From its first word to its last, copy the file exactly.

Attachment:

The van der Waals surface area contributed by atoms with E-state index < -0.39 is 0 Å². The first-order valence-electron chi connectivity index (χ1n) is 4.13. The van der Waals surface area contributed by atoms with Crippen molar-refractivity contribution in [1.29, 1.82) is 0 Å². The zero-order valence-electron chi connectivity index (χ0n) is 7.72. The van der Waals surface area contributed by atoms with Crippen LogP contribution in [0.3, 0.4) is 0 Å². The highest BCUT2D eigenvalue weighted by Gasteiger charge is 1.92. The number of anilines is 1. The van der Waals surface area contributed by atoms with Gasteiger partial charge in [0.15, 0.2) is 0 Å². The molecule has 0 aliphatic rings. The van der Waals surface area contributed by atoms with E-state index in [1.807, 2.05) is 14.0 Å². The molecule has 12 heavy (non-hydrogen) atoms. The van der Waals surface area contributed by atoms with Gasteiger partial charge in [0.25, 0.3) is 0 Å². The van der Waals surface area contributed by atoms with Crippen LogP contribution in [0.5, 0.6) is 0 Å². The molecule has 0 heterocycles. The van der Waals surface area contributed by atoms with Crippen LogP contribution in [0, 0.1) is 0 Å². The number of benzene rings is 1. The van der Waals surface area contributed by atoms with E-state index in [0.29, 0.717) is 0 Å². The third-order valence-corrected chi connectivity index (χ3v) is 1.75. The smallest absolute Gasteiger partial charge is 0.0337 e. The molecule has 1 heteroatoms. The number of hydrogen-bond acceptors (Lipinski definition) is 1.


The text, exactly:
The van der Waals surface area contributed by atoms with E-state index < -0.39 is 0 Å². The first-order valence-electron chi connectivity index (χ1n) is 4.13. The van der Waals surface area contributed by atoms with Crippen molar-refractivity contribution in [1.29, 1.82) is 0 Å². The zero-order valence-electron chi connectivity index (χ0n) is 7.72. The van der Waals surface area contributed by atoms with Crippen LogP contribution in [0.3, 0.4) is 0 Å². The highest BCUT2D eigenvalue weighted by Gasteiger charge is 1.92. The number of anilines is 1. The van der Waals surface area contributed by atoms with Gasteiger partial charge in [0.15, 0.2) is 0 Å². The molecule has 0 aliphatic rings. The van der Waals surface area contributed by atoms with E-state index in [1.807, 2.05) is 14.0 Å². The molecule has 12 heavy (non-hydrogen) atoms. The van der Waals surface area contributed by atoms with Gasteiger partial charge in [0.25, 0.3) is 0 Å². The van der Waals surface area contributed by atoms with Crippen LogP contribution in [0.5, 0.6) is 0 Å². The molecule has 0 heterocycles. The van der Waals surface area contributed by atoms with Crippen LogP contribution in [0, 0.1) is 0 Å². The number of benzene rings is 1. The van der Waals surface area contributed by atoms with E-state index in [0.29, 0.717) is 0 Å². The third-order valence-corrected chi connectivity index (χ3v) is 1.75. The smallest absolute Gasteiger partial charge is 0.0337 e. The molecule has 1 heteroatoms. The number of hydrogen-bond acceptors (Lipinski definition) is 1.